So I have decided to plug a gap in the market and I have written a children's book which is aimed at helping children with learning disabilities communicate their feelings when one of their friend dies. It's written from the point of view of one of Daisy's friends. I was really struck by the direct questions many of them asked. Children are great, there are no metaphors, it's very much black and white, "she's not coming back". This doesn't mean they don't feel sad or have lots of unanswered questions. When I visited a friend not long after Daisy died I was aware that her little girl Evie who has profound learning disabilities was aware that I was Daisy's mum but was confused because Daisy was not with me. I wanted to write about Evies feelings and the questions she would have asked and the things she would feel if she had been able to speak.
I have also written a section on what I learned about tackling the subject of death with children with learning disabilities , from talking to Daisy about Andy's illness and death, ensuring she felt involved in saying goodbye, to how Daisy's friends felt when she died and how I wanted to help them feel included in mourning for her.
I have also asked the wonderful Ella to write from a professional's point of view, including some information and guidelines for schools, parents and carers to help them when a child from their community dies. Lastly I hope to include a selection of relevant makaton signs to use when discussing grief, sadness and loss with children with learning disabilities.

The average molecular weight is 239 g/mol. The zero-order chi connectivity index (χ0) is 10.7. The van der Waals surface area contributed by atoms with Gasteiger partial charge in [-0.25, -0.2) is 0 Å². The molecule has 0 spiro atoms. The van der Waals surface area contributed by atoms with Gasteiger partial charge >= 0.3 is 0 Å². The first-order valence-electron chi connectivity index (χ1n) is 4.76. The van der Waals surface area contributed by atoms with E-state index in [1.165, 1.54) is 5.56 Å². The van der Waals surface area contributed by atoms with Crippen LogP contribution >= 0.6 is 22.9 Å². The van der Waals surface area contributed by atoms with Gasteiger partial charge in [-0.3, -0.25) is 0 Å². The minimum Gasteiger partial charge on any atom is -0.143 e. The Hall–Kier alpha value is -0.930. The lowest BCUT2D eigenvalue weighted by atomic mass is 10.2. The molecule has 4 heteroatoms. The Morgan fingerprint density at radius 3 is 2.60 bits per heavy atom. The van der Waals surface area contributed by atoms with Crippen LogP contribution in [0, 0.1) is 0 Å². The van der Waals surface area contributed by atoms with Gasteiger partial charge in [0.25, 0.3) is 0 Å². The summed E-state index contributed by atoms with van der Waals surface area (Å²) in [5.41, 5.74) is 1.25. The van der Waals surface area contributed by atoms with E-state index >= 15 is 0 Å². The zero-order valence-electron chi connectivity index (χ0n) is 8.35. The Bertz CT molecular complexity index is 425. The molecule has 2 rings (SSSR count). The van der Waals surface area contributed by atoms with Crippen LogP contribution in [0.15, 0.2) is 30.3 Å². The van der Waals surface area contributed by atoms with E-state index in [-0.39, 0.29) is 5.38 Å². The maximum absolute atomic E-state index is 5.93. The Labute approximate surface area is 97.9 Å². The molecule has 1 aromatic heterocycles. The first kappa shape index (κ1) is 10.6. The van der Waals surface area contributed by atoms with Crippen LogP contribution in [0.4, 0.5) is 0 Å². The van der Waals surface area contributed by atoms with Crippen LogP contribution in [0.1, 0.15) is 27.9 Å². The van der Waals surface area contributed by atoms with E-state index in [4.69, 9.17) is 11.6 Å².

This is clearly a very niche book but so essential, it could also be relevant for younger children and children on the autistic spectrum. I could spend ages pitching the idea to publishers and agents but all that time I'm doing that the book could be out there and be available to support grieving children. So I have decided to bit the bullet and I've launched a (very scary) Kickstarter campaign.
I need to fundraise the money to get the book published which includes the costs of our fabulous illustrator to bring it to life (once again I will use Helen Braid, she has designed my blog header and my first book cover, she knows my story, she will make the words come to life with her pictures!), books also need publicity and distribution, none of this is free so I have a pretty hefty stretch target to hit!
Already within 24 hours of launching the kickstarter I have raised 8% of the targeted £5K, but I need to keep the momentum going. I am looking for the big investors, maybe a small company who would like to sponsor some of the book in return for publicity? An individual who would like to pledge £500 and in return have their child illustrated in the book? Maybe a philanthropist who would be willing to donate £750 for a training course for their local special school?
Please take a look at the kickstarter page and please share, share, share it. Even if you only pledge £10 I will send you a signed copy of the book. Please help Daisy's legacy live on and help other children who are grieving the loss of a special school friend.
Please feel free to contact me on the blog contact form if you want to chat further about ways you could help.